The Press and Public Misperceptions About the Iraq War

Kull, Steven; Ramsay, Clay; Lewis, Evan
June 2004
Nieman Reports;Summer2004, Vol. 58 Issue 2, p64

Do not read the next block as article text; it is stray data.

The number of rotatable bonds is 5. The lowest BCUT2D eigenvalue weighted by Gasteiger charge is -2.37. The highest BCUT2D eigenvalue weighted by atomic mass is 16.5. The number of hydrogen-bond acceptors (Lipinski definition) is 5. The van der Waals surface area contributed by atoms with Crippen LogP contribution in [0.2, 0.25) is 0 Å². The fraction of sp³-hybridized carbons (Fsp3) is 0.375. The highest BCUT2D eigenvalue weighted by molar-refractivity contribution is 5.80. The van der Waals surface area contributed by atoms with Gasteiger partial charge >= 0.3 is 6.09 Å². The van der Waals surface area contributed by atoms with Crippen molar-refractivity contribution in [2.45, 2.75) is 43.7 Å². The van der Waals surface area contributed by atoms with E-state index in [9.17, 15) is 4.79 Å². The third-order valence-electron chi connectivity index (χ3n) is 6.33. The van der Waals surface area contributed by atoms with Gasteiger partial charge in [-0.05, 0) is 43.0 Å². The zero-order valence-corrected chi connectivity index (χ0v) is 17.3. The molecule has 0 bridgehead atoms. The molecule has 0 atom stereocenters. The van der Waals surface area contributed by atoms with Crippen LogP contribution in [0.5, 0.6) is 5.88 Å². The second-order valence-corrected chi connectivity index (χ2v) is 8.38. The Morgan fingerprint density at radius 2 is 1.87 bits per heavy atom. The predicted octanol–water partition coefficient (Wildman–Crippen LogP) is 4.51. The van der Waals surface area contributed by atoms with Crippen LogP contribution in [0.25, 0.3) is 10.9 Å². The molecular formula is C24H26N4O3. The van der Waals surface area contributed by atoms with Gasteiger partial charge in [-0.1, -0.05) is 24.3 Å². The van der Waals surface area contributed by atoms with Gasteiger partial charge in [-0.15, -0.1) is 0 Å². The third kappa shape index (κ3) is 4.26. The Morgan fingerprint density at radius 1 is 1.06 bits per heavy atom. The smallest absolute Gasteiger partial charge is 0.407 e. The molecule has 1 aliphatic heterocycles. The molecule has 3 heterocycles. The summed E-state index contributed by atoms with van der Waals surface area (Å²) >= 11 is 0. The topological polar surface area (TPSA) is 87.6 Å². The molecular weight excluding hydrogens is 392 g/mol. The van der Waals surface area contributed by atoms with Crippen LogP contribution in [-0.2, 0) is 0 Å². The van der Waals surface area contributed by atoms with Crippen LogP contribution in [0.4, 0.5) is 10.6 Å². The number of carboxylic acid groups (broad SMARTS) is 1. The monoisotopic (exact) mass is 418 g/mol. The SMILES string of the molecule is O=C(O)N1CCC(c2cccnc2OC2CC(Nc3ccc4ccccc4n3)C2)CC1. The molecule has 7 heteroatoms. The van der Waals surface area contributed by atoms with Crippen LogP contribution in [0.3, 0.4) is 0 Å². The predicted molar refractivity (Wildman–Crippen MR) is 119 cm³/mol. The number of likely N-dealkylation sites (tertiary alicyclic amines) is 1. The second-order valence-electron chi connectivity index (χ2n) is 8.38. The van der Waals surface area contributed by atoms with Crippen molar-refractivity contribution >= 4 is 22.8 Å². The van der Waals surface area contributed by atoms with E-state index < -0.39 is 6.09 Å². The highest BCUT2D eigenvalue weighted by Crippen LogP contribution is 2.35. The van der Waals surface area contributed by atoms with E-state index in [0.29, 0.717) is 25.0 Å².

This articles discusses the study of U.S. public perceptions and misperceptions related to the Iraq War conducted from June to September of 2003 by the Program on International Policy Attitudes (PIPA) at the University of Maryland, together with the polling firm Knowledge Networks, with a special focus on determining what role the press might have played in the process. The study found three widespread misperceptions: belief that the U.S. had found evidence that Iraq was working closely with Al-Qaeda; belief that actual weapons of mass destruction had been found in Iraq and belief that world public opinion favored the U.S. going to war with Iraq. Such misperceptions can potentially have significant consequences. It is found that they are highly related to other attitudes. Earlier PIPA studies also suggest that during the run-up to the war misperceptions played a role in support for the decision to go to war. The fact that misperceptions varied so greatly depending on their primary source of news strongly suggests that the way the press reported the news played a role. There is also striking evidence that readiness to challenge the administration is a variable that corresponds to levels of misperception among viewers.


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